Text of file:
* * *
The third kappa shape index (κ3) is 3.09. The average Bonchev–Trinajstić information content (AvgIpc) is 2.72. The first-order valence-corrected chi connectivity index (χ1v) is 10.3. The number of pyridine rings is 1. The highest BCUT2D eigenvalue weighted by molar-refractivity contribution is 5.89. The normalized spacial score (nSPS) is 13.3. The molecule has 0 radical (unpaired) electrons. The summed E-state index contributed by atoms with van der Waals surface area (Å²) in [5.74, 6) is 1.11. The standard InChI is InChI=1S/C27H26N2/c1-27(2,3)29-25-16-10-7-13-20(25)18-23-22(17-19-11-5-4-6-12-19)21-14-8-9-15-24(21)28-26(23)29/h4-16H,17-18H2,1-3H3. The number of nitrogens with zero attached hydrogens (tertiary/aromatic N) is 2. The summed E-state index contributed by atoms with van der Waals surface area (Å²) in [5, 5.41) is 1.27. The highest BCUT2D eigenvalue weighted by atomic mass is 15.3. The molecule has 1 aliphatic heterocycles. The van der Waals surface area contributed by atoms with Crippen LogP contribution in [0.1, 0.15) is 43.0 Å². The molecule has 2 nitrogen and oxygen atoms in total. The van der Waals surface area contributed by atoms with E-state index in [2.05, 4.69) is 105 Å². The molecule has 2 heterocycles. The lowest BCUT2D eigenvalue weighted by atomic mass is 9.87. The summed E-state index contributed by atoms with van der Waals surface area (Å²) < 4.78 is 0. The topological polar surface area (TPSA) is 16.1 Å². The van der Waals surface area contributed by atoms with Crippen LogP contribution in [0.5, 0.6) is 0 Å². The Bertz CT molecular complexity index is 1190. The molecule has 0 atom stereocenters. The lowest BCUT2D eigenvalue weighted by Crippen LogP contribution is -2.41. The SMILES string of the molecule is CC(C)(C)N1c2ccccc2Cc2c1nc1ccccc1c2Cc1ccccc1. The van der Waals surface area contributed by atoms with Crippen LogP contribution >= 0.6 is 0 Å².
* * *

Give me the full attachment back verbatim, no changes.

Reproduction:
The third kappa shape index (κ3) is 3.09. The average Bonchev–Trinajstić information content (AvgIpc) is 2.72. The first-order valence-corrected chi connectivity index (χ1v) is 10.3. The number of pyridine rings is 1. The highest BCUT2D eigenvalue weighted by molar-refractivity contribution is 5.89. The normalized spacial score (nSPS) is 13.3. The molecule has 0 radical (unpaired) electrons. The summed E-state index contributed by atoms with van der Waals surface area (Å²) in [5.74, 6) is 1.11. The standard InChI is InChI=1S/C27H26N2/c1-27(2,3)29-25-16-10-7-13-20(25)18-23-22(17-19-11-5-4-6-12-19)21-14-8-9-15-24(21)28-26(23)29/h4-16H,17-18H2,1-3H3. The number of nitrogens with zero attached hydrogens (tertiary/aromatic N) is 2. The summed E-state index contributed by atoms with van der Waals surface area (Å²) in [5, 5.41) is 1.27. The highest BCUT2D eigenvalue weighted by atomic mass is 15.3. The molecule has 1 aliphatic heterocycles. The van der Waals surface area contributed by atoms with Crippen LogP contribution in [0.1, 0.15) is 43.0 Å². The molecule has 2 nitrogen and oxygen atoms in total. The van der Waals surface area contributed by atoms with E-state index in [2.05, 4.69) is 105 Å². The molecule has 2 heterocycles. The lowest BCUT2D eigenvalue weighted by atomic mass is 9.87. The summed E-state index contributed by atoms with van der Waals surface area (Å²) < 4.78 is 0. The topological polar surface area (TPSA) is 16.1 Å². The van der Waals surface area contributed by atoms with Crippen LogP contribution in [0.5, 0.6) is 0 Å². The Bertz CT molecular complexity index is 1190. The molecule has 0 atom stereocenters. The lowest BCUT2D eigenvalue weighted by Crippen LogP contribution is -2.41. The SMILES string of the molecule is CC(C)(C)N1c2ccccc2Cc2c1nc1ccccc1c2Cc1ccccc1. The van der Waals surface area contributed by atoms with Crippen LogP contribution >= 0.6 is 0 Å².